Sidney and Ghostface return for a fifth Scream

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Scream (2022) — Photo courtesy of Paramount Pictures
Scream (2022) — Photo courtesy of Paramount Pictures

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It's hard to imagine a Scream without the late Wes Craven at the helm. While he did introduce Freddy Krueger to the world with A Nightmare on Elm Street, and while films such as The People Under the Stairs, Red Eye, and The Serpent and the Rainbow have their devoted followings, the four-film Scream series is the celebrated filmmaker's most consistently entertaining endeavor. Along with writer Kevin Williamson, it is Craven's crowning achievement, and now that he's gone, I can't say I was excited when it was announced that a fifth entry was going into production.

Many of my worries have proved to be unfounded. Placing the series in the hands of Ready or Not directors Matt Bettinelli-Olpin and Tyler Gillett — aka Radio Silence — was the first solid choice. The second was making sure this was a direct sequel to Scream 4; screenwriters James Vanderbilt (Zodiac) and Guy Busick (Ready or Not) cleverly build on that 2011 entry's foundation in ways that are moderately inspired. Best of all, the return of survivors/heroes Sidney Prescott (Neve Campbell), Gale Weathers (Courteney Cox), and Dewey Riley (David Arquette) feel genuine, and their placement in this new tale is thankfully justified.

That's not to say that my overall reaction isn't, sadly, mixed. As well-plotted and as engaging as much of this is, as captivating as a couple of the new characters are, and as refreshingly brutal as almost all of the kills end up being, I wasn't always fully engaged in what was happening during this fifth installment. While the pointed jabs at toxic fandom and franchise culture are spot-on, they can't help but oddly mirror some of the same observations that were made in Scream 4 a decade ago.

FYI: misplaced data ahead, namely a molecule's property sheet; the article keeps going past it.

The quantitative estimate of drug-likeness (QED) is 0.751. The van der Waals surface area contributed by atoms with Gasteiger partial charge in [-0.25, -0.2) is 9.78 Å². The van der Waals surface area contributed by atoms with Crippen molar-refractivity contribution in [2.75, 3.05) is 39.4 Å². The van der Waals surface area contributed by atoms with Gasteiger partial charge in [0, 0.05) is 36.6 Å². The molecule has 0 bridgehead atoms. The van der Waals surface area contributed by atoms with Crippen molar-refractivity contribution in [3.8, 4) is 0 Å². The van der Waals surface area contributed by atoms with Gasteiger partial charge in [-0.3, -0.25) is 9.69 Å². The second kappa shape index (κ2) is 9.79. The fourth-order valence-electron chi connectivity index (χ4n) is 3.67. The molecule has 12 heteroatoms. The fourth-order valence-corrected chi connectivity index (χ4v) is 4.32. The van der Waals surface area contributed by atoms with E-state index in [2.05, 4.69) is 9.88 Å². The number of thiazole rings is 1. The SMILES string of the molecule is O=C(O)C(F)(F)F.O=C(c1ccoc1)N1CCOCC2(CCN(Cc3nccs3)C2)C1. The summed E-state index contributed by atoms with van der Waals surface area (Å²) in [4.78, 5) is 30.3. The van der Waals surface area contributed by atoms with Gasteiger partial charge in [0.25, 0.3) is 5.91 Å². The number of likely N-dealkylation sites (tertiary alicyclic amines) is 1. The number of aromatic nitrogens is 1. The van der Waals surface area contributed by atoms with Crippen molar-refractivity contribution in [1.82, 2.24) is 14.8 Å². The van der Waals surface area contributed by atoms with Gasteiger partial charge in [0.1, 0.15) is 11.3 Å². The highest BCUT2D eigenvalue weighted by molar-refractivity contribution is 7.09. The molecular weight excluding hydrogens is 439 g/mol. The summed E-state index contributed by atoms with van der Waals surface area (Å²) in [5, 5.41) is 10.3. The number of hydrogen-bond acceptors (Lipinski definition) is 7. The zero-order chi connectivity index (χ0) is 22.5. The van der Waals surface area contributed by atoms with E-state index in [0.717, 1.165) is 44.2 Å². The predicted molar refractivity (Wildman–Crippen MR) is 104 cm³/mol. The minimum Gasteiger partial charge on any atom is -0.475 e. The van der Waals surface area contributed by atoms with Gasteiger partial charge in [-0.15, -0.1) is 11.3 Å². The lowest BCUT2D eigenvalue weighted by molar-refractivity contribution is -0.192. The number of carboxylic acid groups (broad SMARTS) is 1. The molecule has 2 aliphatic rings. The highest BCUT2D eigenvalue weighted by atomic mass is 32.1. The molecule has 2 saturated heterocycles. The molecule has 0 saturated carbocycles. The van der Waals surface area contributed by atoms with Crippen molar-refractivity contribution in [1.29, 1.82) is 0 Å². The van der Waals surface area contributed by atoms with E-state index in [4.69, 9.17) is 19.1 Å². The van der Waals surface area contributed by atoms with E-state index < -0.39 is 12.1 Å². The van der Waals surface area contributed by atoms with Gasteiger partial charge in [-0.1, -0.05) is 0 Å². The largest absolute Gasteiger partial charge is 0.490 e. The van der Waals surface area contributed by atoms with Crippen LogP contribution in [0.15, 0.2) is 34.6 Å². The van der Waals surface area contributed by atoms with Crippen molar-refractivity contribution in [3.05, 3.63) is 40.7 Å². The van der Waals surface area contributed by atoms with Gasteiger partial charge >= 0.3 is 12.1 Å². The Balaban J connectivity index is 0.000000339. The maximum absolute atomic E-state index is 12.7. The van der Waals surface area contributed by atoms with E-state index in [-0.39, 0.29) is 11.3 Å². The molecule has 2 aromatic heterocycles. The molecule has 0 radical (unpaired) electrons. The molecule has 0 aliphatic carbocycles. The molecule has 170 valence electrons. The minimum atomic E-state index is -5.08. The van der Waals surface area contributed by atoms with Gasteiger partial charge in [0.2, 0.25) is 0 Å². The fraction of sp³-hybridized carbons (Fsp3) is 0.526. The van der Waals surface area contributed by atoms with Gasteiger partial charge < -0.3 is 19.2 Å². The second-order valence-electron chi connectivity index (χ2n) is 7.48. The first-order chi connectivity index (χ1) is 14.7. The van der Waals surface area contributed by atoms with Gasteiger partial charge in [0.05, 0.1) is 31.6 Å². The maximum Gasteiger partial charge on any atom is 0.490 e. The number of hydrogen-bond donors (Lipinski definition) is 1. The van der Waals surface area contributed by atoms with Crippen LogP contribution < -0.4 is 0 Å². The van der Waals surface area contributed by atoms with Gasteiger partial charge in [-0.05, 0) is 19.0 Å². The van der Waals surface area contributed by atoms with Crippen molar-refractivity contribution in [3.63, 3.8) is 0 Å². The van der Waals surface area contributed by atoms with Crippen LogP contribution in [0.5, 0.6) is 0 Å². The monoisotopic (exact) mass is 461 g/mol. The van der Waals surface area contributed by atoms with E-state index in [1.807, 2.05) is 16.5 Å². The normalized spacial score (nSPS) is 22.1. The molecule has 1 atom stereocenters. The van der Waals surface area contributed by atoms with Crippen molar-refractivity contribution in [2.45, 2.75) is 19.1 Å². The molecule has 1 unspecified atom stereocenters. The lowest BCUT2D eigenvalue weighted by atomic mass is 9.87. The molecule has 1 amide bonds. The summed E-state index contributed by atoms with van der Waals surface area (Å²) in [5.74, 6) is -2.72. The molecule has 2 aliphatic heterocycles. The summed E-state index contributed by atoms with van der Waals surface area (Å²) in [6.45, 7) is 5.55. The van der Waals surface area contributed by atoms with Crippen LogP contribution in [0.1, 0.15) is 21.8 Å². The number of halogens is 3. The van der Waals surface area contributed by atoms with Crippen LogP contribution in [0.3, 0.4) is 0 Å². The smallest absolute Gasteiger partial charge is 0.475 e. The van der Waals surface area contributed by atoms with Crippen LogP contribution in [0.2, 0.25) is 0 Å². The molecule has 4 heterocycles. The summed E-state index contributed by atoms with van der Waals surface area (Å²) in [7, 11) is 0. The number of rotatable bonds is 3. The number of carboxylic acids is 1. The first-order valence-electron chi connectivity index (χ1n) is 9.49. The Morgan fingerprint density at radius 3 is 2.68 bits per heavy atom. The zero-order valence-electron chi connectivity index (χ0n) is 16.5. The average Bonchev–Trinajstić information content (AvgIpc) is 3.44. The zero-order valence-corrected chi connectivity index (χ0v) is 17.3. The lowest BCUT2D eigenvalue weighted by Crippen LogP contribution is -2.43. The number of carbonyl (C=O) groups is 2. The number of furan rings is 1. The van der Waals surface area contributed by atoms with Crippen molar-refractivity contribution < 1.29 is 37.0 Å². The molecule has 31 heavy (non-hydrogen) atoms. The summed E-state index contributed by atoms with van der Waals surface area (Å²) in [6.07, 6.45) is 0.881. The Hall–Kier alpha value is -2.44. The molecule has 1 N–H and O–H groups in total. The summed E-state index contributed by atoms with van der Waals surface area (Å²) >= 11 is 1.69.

Photo courtesy of Paramount Pictures  

This makes the film feel less prescient and not nearly as forward-thinking as the other entries in the series have proved to be. If anything, when the reveals come, they end up being a tad underwhelming. The motivations that have pushed this Ghostface killer to unsheathe their knife and start slicing and dicing a new crop of characters in hopes of catching the eye of Sidney, Gale, and Dewey don't pack much of a punch. Worse, the identity reveal made zero impression on me, and no matter my small nitpicks with Scream 2, Scream 3, or Scream 4, that wasn't one of them.

Don't misunderstand me. I still enjoyed myself while watching Scream. Even if it does lamely have the same title as the classic 1996 initial entry in the series — a delightfully silly meta-joke made within this sequel itself, it should be noted — Bettinelli-Olpin and Gillett do pull out all the stops as far as their sinisterly thrilling staging of the key set pieces is concerned. Ghostface hasn't been this deliciously vicious since Scream 2, and the sudden ruthlessness of their attacks is suitably shocking.

The other item of note is the introduction of the two new primary characters, estranged siblings Sam Carpenter (Melissa Barrera) and her younger sister Tara (Jenna Ortega). Both Barrera and Ortega are outstanding, and the reasons behind why they haven't seen one another in five years work amazingly well. The pair have incredible chemistry, which makes the joy and the pain of their reunion during such perilous circumstances all the more palpable. Even better, because I began to care about them so deeply, I both wanted each young woman to survive and was also moderately curious if that meant one of them was going to end up being behind this latest Ghostface killing spree.

Don't expect any clues to that from me. Heck, I'm not even going to give much of a plot synopsis. All I'll say is that a new Ghostface has decided to descend upon Woodsboro, and a fresh set of teenagers, including Tara; siblings Mindy Meeks-Martin (Jasmin Savoy Brown) and Chad Meeks-Martin (Mason Gooding); Wes Hicks (Dylan Minnette), son of former deputy, now sheriff Judy Hicks (Marley Shelton); Liv McKenzie (Sonia Ammar); Vince Schneider (Kyle Gallner); and Amber Freeman (Mikey Madison), are all in the killer's crosshairs. Once bodies start dropping, Dewey, Gale, and finally Sidney believe it's their duty to get involved.

Look, I liked Scream. I had a lovely time watching it. I was also not anywhere near as enamored with the film as I have been with the previous sequels, most notably Scream 2 and Scream 4. This fifth installment has a lot of terrific moments. It also has its fair share of underwhelming ones. While Bettinelli-Olpin and Gillett certainly do Craven's legacy proud with their confident and blood-smothered continuation of the story, they also don't take it anyplace I found surprising. It didn't slay me, and considering we're talking about Ghostface here, that turn of events can't help but be at least somewhat disappointing.